A new convert to a doctrine or religion.
v. pros·e·lyt·ed, pros·e·lyt·ing, pros·e·lytes
To proselytize (a person).
To engage in proselytization.
[Middle English proselite, from Old French, from Late Latin prosēlytus, from Greek prosēlutos, stranger, proselyte : pros-, pros- + , ēluth- aorist tense stem of erkhesthai, to go.]
The American Heritage® Dictionary of the English Language, Fifth Edition copyright ©2020 by Houghton Mifflin Harcourt Publishing Company. All rights reserved.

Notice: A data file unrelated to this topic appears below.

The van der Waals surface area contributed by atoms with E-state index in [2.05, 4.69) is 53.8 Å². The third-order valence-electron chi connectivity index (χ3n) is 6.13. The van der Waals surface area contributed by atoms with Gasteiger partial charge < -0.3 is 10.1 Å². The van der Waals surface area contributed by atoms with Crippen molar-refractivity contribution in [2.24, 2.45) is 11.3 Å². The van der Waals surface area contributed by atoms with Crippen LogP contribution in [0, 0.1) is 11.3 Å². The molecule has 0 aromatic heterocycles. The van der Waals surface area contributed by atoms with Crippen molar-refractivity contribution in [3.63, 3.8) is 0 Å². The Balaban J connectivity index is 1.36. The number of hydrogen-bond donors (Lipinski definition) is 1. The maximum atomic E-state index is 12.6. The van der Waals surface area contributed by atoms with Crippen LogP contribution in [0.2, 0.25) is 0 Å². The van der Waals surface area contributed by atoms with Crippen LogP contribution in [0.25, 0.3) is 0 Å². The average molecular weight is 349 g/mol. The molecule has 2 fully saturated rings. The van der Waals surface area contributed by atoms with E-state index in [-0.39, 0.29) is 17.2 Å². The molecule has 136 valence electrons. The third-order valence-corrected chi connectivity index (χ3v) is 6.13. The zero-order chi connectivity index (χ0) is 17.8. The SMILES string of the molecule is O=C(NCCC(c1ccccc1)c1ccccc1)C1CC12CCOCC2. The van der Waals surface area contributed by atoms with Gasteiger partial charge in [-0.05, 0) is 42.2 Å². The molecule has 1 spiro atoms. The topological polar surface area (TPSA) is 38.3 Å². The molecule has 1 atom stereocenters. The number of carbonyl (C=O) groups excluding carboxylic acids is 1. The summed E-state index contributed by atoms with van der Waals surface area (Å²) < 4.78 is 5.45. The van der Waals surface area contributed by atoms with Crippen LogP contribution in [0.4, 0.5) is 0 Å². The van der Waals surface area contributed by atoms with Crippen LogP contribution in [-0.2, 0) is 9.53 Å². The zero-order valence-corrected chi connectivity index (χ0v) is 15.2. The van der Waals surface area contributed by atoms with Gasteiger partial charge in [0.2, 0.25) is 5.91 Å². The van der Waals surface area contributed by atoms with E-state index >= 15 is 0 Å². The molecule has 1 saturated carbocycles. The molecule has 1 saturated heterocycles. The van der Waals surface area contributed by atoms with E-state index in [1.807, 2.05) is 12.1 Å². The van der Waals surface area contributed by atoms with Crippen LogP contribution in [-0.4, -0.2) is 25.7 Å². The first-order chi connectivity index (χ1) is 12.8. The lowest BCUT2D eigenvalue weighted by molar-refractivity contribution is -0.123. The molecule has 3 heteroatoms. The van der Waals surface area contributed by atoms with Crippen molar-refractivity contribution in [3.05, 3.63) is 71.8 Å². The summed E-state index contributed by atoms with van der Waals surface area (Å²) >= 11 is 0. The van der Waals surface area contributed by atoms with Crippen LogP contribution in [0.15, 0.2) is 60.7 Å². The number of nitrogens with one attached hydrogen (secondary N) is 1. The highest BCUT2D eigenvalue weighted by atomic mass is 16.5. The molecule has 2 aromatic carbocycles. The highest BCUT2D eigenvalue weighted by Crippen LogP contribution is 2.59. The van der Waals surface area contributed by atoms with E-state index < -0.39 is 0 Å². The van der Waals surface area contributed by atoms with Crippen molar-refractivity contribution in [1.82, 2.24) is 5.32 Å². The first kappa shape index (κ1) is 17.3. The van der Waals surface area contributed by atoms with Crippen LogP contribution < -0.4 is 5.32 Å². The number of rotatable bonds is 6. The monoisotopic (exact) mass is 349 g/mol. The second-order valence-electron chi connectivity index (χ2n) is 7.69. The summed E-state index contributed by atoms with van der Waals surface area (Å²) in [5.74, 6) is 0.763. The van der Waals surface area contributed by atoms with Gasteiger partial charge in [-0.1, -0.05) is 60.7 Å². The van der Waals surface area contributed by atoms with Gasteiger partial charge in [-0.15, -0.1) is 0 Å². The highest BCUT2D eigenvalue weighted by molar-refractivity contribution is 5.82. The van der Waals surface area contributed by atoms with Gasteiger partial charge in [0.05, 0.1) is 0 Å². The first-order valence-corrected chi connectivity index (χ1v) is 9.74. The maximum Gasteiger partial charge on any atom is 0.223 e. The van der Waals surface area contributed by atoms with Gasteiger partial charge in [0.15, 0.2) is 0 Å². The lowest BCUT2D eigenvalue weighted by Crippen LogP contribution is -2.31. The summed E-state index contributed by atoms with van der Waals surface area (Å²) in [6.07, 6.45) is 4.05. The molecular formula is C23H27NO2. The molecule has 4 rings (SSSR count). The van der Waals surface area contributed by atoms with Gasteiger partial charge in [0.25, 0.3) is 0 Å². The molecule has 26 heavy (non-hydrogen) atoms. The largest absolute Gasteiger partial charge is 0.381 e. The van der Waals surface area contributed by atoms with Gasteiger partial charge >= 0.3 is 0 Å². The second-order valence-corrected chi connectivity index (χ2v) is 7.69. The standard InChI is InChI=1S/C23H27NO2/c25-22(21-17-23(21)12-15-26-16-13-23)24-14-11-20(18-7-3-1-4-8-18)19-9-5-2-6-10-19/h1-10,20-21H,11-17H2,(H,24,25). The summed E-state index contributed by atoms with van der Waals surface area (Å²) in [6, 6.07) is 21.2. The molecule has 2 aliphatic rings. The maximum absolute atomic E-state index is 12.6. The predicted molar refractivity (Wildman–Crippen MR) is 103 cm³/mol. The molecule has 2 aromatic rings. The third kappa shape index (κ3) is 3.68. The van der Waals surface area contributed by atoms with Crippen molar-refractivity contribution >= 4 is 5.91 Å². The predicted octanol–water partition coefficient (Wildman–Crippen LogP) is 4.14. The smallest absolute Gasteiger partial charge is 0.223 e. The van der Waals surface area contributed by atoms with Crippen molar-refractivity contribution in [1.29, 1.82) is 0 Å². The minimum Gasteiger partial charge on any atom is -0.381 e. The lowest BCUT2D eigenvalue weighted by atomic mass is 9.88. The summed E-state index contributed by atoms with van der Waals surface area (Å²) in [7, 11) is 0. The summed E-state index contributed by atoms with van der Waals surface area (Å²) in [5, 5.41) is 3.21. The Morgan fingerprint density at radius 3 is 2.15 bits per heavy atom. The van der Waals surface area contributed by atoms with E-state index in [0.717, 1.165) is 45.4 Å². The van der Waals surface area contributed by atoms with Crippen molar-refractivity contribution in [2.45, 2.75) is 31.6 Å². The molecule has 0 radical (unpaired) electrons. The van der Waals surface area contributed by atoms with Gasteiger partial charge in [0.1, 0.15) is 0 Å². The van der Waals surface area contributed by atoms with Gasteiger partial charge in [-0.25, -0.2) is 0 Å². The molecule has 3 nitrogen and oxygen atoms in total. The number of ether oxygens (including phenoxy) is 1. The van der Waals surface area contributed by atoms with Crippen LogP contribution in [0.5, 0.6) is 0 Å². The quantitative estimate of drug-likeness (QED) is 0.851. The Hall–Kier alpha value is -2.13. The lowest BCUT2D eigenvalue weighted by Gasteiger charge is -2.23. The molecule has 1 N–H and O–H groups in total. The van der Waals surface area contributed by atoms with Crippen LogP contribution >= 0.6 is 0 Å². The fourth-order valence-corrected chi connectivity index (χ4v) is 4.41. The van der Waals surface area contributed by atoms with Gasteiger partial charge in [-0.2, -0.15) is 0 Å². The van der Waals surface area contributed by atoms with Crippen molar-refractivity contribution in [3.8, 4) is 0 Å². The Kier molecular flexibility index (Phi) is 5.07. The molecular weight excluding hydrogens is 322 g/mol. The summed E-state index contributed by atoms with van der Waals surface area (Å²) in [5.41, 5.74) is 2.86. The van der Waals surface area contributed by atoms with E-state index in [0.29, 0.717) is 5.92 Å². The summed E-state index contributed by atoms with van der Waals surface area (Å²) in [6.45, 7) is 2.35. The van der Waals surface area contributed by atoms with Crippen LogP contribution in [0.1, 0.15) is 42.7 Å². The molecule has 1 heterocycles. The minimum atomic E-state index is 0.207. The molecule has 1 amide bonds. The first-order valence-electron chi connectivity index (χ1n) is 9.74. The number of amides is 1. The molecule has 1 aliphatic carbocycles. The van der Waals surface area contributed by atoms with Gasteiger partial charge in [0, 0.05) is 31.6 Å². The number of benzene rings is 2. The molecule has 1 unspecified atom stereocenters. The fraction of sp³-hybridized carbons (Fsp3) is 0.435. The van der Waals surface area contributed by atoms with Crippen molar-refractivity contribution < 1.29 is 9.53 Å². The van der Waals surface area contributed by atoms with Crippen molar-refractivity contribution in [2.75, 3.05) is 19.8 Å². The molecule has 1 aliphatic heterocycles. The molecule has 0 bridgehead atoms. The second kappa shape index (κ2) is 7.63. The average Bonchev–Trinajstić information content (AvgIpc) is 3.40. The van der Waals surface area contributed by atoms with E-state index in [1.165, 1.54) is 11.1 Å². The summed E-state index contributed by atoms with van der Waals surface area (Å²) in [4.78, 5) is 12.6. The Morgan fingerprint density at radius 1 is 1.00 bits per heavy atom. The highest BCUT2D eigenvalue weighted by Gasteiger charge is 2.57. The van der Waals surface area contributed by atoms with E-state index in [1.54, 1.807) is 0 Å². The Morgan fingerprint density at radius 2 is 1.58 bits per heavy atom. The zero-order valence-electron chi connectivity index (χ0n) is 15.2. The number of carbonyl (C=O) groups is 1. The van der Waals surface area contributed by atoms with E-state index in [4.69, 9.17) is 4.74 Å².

Indo-European & Semitic Roots Appendices
Thousands of entries in the dictionary include etymologies that trace their origins back to reconstructed proto-languages. You can obtain more information about these forms in our online appendices:
The Indo-European appendix covers nearly half of the Indo-European roots that have left their mark on English words. A more complete treatment of Indo-European roots and the English words derived from them is available in our Dictionary of Indo-European Roots.